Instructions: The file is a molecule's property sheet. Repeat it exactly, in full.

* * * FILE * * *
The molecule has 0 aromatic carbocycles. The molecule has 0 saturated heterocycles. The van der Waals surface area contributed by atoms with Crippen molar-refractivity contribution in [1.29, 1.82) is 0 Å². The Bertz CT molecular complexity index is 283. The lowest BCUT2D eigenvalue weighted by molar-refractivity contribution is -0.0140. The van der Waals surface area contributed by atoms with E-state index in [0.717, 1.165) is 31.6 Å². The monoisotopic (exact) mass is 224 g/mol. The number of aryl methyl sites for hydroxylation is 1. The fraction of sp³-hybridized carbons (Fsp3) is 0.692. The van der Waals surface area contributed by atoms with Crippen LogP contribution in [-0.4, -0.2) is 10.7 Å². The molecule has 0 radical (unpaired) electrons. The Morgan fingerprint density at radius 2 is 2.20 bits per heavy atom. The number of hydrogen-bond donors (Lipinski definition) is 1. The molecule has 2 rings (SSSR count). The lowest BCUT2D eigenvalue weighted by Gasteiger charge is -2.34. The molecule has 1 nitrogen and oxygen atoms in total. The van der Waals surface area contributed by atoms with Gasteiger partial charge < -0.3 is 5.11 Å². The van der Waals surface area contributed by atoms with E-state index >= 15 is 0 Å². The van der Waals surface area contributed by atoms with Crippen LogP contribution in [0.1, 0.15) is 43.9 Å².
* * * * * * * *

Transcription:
The molecule has 0 aromatic carbocycles. The molecule has 0 saturated heterocycles. The van der Waals surface area contributed by atoms with Crippen molar-refractivity contribution in [1.29, 1.82) is 0 Å². The Bertz CT molecular complexity index is 283. The lowest BCUT2D eigenvalue weighted by molar-refractivity contribution is -0.0140. The van der Waals surface area contributed by atoms with E-state index in [0.717, 1.165) is 31.6 Å². The monoisotopic (exact) mass is 224 g/mol. The number of aryl methyl sites for hydroxylation is 1. The fraction of sp³-hybridized carbons (Fsp3) is 0.692. The van der Waals surface area contributed by atoms with Crippen LogP contribution in [-0.4, -0.2) is 10.7 Å². The molecule has 0 radical (unpaired) electrons. The Morgan fingerprint density at radius 2 is 2.20 bits per heavy atom. The number of hydrogen-bond donors (Lipinski definition) is 1. The molecule has 2 rings (SSSR count). The lowest BCUT2D eigenvalue weighted by Gasteiger charge is -2.34. The molecule has 1 nitrogen and oxygen atoms in total. The van der Waals surface area contributed by atoms with Gasteiger partial charge < -0.3 is 5.11 Å². The van der Waals surface area contributed by atoms with E-state index >= 15 is 0 Å². The van der Waals surface area contributed by atoms with Crippen LogP contribution in [0.1, 0.15) is 43.9 Å².